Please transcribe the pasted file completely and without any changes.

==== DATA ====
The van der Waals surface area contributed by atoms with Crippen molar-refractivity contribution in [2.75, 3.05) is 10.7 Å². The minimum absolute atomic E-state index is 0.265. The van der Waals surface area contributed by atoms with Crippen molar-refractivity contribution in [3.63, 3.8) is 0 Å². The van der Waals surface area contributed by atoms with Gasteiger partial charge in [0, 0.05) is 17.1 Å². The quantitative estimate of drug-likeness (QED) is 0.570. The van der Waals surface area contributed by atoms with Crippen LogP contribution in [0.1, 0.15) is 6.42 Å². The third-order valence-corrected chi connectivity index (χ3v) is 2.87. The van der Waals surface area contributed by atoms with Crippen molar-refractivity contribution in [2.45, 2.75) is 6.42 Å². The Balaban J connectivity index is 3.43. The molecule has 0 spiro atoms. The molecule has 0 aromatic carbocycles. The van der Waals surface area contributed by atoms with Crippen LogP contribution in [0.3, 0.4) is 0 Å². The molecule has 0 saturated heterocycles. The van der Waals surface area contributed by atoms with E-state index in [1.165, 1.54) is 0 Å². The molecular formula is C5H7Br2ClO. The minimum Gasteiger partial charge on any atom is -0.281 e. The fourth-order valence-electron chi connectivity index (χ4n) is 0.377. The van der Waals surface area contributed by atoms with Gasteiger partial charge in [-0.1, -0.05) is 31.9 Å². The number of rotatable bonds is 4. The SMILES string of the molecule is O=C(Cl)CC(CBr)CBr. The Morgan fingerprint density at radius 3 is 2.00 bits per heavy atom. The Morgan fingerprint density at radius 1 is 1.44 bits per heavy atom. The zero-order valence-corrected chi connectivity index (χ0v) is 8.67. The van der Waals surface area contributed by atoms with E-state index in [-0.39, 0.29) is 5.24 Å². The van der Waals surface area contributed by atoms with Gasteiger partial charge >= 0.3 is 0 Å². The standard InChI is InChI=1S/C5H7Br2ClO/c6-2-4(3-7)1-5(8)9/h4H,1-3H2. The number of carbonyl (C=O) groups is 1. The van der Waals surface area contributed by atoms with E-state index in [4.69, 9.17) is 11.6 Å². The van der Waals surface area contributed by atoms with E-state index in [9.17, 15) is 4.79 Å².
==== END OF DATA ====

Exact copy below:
The van der Waals surface area contributed by atoms with Crippen molar-refractivity contribution in [2.75, 3.05) is 10.7 Å². The minimum absolute atomic E-state index is 0.265. The van der Waals surface area contributed by atoms with Crippen molar-refractivity contribution in [3.63, 3.8) is 0 Å². The van der Waals surface area contributed by atoms with Gasteiger partial charge in [0, 0.05) is 17.1 Å². The quantitative estimate of drug-likeness (QED) is 0.570. The van der Waals surface area contributed by atoms with Crippen LogP contribution in [0.1, 0.15) is 6.42 Å². The third-order valence-corrected chi connectivity index (χ3v) is 2.87. The van der Waals surface area contributed by atoms with Crippen molar-refractivity contribution in [2.45, 2.75) is 6.42 Å². The Balaban J connectivity index is 3.43. The molecule has 0 spiro atoms. The molecule has 0 aromatic carbocycles. The van der Waals surface area contributed by atoms with Crippen LogP contribution in [0.3, 0.4) is 0 Å². The molecule has 0 saturated heterocycles. The van der Waals surface area contributed by atoms with E-state index in [1.165, 1.54) is 0 Å². The molecular formula is C5H7Br2ClO. The minimum Gasteiger partial charge on any atom is -0.281 e. The fourth-order valence-electron chi connectivity index (χ4n) is 0.377. The van der Waals surface area contributed by atoms with Gasteiger partial charge in [-0.1, -0.05) is 31.9 Å². The number of rotatable bonds is 4. The SMILES string of the molecule is O=C(Cl)CC(CBr)CBr. The Morgan fingerprint density at radius 3 is 2.00 bits per heavy atom. The Morgan fingerprint density at radius 1 is 1.44 bits per heavy atom. The zero-order valence-corrected chi connectivity index (χ0v) is 8.67. The van der Waals surface area contributed by atoms with E-state index in [-0.39, 0.29) is 5.24 Å². The van der Waals surface area contributed by atoms with Gasteiger partial charge >= 0.3 is 0 Å². The standard InChI is InChI=1S/C5H7Br2ClO/c6-2-4(3-7)1-5(8)9/h4H,1-3H2. The number of carbonyl (C=O) groups is 1. The van der Waals surface area contributed by atoms with E-state index in [4.69, 9.17) is 11.6 Å². The van der Waals surface area contributed by atoms with E-state index in [9.17, 15) is 4.79 Å².